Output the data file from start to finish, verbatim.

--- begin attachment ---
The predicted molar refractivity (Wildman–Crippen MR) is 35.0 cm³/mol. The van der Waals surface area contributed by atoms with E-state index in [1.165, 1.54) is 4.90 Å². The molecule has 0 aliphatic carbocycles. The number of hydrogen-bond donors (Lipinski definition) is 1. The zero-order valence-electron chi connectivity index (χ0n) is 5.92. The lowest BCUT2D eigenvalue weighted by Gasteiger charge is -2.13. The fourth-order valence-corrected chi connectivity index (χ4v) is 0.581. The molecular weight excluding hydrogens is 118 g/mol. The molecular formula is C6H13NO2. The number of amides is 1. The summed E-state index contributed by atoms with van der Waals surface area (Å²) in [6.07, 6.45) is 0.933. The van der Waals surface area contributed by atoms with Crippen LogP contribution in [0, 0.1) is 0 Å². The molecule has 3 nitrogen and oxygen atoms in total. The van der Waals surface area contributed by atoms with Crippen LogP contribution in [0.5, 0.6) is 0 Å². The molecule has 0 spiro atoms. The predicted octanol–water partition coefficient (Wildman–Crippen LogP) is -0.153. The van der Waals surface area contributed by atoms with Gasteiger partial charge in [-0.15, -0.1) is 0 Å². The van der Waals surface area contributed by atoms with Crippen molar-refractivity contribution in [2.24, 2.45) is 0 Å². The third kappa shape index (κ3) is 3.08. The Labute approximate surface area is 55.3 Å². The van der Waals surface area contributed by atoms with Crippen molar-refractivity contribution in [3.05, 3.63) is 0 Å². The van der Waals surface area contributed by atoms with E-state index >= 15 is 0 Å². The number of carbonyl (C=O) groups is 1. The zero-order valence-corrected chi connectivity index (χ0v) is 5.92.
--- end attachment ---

The predicted molar refractivity (Wildman–Crippen MR) is 35.0 cm³/mol. The van der Waals surface area contributed by atoms with E-state index in [1.165, 1.54) is 4.90 Å². The molecule has 0 aliphatic carbocycles. The number of hydrogen-bond donors (Lipinski definition) is 1. The zero-order valence-electron chi connectivity index (χ0n) is 5.92. The lowest BCUT2D eigenvalue weighted by Gasteiger charge is -2.13. The fourth-order valence-corrected chi connectivity index (χ4v) is 0.581. The molecular weight excluding hydrogens is 118 g/mol. The molecular formula is C6H13NO2. The number of amides is 1. The summed E-state index contributed by atoms with van der Waals surface area (Å²) in [6.07, 6.45) is 0.933. The van der Waals surface area contributed by atoms with Crippen LogP contribution in [0, 0.1) is 0 Å². The molecule has 3 nitrogen and oxygen atoms in total. The van der Waals surface area contributed by atoms with Crippen LogP contribution in [0.5, 0.6) is 0 Å². The molecule has 0 spiro atoms. The predicted octanol–water partition coefficient (Wildman–Crippen LogP) is -0.153. The van der Waals surface area contributed by atoms with Gasteiger partial charge in [-0.15, -0.1) is 0 Å². The van der Waals surface area contributed by atoms with Crippen molar-refractivity contribution in [2.24, 2.45) is 0 Å². The third kappa shape index (κ3) is 3.08. The Labute approximate surface area is 55.3 Å². The van der Waals surface area contributed by atoms with Crippen molar-refractivity contribution in [3.05, 3.63) is 0 Å². The van der Waals surface area contributed by atoms with E-state index >= 15 is 0 Å². The number of carbonyl (C=O) groups is 1. The zero-order valence-corrected chi connectivity index (χ0v) is 5.92.